Full course description
Confronted with a beautiful work of art we are often left feeling amazed and overwhelmed. However, not long after this effect the tendency to think about the work of art sets in. It is not easy to think about an artwork, about why it was created, and why it has this effect on us. Philosophy has often come to the aid of those trying to think about artworks in this way.
This course is an introduction to the dynamic relationship between art and philosophy. This ‘and’ can be understood in a variety of ways, raising a series of questions: How does art use philosophy? Does philosophy help us appreciate art? How are art movements influenced by philosophy? Do artworks pose or even solve philosophical problems?
Despite it being imaginable that we can practice art independent of philosophy, and do philosophy without taking art into consideration, the history of both disciplines seems to suggest otherwise. Throughout history it appears as if neither side can leave the other alone. From philosophical warnings about the dangers of art, to explicit artistic inspiration drawn from philosophical notions, both fields have a long and tumultuous relationship with one another. This course introduces eight different episodes from this history.
The lecture series focuses on introducing artistic and philosophical problems that will help students engage with what the over-arching terms ‘art’ and ‘philosophy’ can mean. Spanning Ancient Greece, through 18th century aesthetics, 19th century art history, and extending into the contemporary era, this course will help provide students with a comprehensive understanding of how a vast variety of seemingly distinct practices can be understood as art.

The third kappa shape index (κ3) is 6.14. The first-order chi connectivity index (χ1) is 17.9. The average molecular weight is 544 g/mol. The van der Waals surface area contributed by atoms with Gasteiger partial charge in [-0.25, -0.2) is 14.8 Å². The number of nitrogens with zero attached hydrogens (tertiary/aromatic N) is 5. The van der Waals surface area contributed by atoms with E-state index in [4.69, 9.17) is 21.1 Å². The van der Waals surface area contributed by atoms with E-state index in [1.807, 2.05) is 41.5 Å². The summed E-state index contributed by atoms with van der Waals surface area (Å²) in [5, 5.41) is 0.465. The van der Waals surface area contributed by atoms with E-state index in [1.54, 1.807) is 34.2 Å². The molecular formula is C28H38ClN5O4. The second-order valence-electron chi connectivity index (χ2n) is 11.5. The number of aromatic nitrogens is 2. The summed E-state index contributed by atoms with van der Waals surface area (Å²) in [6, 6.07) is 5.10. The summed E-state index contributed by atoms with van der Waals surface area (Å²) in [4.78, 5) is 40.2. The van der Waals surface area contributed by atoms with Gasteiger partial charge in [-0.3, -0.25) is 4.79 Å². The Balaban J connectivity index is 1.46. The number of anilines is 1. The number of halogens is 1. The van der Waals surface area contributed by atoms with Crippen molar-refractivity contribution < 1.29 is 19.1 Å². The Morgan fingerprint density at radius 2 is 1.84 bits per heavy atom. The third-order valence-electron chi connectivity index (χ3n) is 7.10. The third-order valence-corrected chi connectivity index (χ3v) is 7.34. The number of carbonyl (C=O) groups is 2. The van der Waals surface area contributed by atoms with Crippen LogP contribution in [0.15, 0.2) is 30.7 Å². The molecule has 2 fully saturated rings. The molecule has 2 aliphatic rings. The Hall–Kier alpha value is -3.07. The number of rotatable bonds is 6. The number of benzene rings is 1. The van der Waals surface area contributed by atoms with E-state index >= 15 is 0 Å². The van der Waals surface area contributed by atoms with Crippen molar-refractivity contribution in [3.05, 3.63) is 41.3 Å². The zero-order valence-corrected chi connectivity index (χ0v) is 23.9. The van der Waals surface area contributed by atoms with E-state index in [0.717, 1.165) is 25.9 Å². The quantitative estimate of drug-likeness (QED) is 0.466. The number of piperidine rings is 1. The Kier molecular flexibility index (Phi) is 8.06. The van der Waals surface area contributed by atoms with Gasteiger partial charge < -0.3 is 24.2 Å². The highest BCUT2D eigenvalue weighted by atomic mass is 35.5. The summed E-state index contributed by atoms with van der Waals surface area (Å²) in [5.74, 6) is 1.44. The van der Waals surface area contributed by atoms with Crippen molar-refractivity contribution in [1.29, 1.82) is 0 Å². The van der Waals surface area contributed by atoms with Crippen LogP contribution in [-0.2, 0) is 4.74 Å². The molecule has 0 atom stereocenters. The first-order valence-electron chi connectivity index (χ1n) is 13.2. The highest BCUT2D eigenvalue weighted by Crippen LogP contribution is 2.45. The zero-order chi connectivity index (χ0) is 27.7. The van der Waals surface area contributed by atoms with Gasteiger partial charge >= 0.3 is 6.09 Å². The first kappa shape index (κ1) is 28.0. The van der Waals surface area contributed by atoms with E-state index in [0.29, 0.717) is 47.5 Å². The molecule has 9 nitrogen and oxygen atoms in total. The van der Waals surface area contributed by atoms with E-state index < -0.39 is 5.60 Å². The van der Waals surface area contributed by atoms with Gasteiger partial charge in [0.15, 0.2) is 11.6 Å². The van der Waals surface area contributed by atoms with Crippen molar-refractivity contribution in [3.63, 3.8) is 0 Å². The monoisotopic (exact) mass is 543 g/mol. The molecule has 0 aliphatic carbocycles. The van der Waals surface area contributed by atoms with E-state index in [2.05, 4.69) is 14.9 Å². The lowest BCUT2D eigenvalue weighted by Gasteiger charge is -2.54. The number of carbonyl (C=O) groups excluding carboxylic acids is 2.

The episode based lay-out of the course will allow students to not only get a sense of the broader issues — aesthetics, beauty, harmony, representation, expression — but also, through specific case studies, appreciate details of art practices not necessarily covered in other primers. These case studies include the motivations behind digital media art, noise practices, and conceptual art, offering a nuanced appreciation for the intricate details of various art forms.
This course will run for 8 weeks on Wednesdays from 7pm-9pm from 7th of February until 27th March 2024.
Western Gateway Building, Room G14, UCC.
Closing date for applications: Monday 29th of January 2024.
Week 1: Art and Philosophy in Ancient Greece (John Thompson)
The course begins by exploring the intriguing connection between art and philosophy in ancient Greece. We will discuss Plato’s infamous proposal to “ban the poets” from his Republic. We will also take a look at ideas such as mimesis (imitation/representation) and harmony that have had a profound and enduring impact on the arts. Furthermore, we will examine how philosophical thinking and judgement influenced artistic practices in ancient Greece.
Week 2: The Origin of Modern Aesthetics (John Thompson)
This lecture is a discussion of the origin of aesthetics as a philosophical discipline in Germany and Britain of the 18th Century, through an examination of the thought of Immanuel Kant and Irish-born philosopher Edmund Burke. In particular we focus on their notions of the sublime. Aesthetics became the particular discipline of philosophy that deals with matters concerning the appreciation and judgement of sensuous forms, often though not exclusively taking art as its privileged object of discussion.
Week 3: The Philosophy of Art History (Laurence Counihan)
What is the relationship between the disciplines of art history and philosophy? How does the one draw from and inform the other? Although art history and aesthetics both seek to examine the work of art, each discipline has a different set of questions which guide their study. This session explores the historical connections between these two fields, focusing on the philosophical theories which informed the emergence and development of art historical methods at the beginning of the 20th-century.
Week 4: Art Criticism and Judgement (Laurence Counihan)